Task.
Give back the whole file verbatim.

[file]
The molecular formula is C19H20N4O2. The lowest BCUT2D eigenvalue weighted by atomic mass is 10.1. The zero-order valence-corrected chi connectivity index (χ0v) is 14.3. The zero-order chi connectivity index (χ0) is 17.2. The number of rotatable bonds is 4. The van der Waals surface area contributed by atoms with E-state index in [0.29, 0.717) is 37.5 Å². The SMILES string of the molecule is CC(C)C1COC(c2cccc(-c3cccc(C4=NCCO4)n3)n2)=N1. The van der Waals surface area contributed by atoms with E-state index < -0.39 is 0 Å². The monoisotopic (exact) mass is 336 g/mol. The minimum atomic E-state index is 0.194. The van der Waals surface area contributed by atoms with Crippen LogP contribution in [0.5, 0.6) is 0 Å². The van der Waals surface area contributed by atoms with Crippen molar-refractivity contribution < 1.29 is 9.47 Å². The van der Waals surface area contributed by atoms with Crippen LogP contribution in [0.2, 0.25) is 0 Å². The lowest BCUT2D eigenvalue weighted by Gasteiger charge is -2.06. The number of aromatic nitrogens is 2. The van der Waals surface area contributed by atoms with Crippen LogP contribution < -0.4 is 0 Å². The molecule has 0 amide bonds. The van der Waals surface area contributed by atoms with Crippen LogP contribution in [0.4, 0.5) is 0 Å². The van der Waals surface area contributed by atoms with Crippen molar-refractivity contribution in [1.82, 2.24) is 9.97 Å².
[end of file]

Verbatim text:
The molecular formula is C19H20N4O2. The lowest BCUT2D eigenvalue weighted by atomic mass is 10.1. The zero-order valence-corrected chi connectivity index (χ0v) is 14.3. The zero-order chi connectivity index (χ0) is 17.2. The number of rotatable bonds is 4. The van der Waals surface area contributed by atoms with E-state index in [0.29, 0.717) is 37.5 Å². The SMILES string of the molecule is CC(C)C1COC(c2cccc(-c3cccc(C4=NCCO4)n3)n2)=N1. The van der Waals surface area contributed by atoms with E-state index < -0.39 is 0 Å². The monoisotopic (exact) mass is 336 g/mol. The minimum atomic E-state index is 0.194. The van der Waals surface area contributed by atoms with Crippen LogP contribution in [0.5, 0.6) is 0 Å². The van der Waals surface area contributed by atoms with Crippen molar-refractivity contribution < 1.29 is 9.47 Å². The van der Waals surface area contributed by atoms with Crippen LogP contribution in [0.2, 0.25) is 0 Å². The lowest BCUT2D eigenvalue weighted by Gasteiger charge is -2.06. The number of aromatic nitrogens is 2. The van der Waals surface area contributed by atoms with Crippen LogP contribution < -0.4 is 0 Å². The molecule has 0 amide bonds. The van der Waals surface area contributed by atoms with Crippen LogP contribution in [0.4, 0.5) is 0 Å². The van der Waals surface area contributed by atoms with Crippen molar-refractivity contribution in [1.82, 2.24) is 9.97 Å².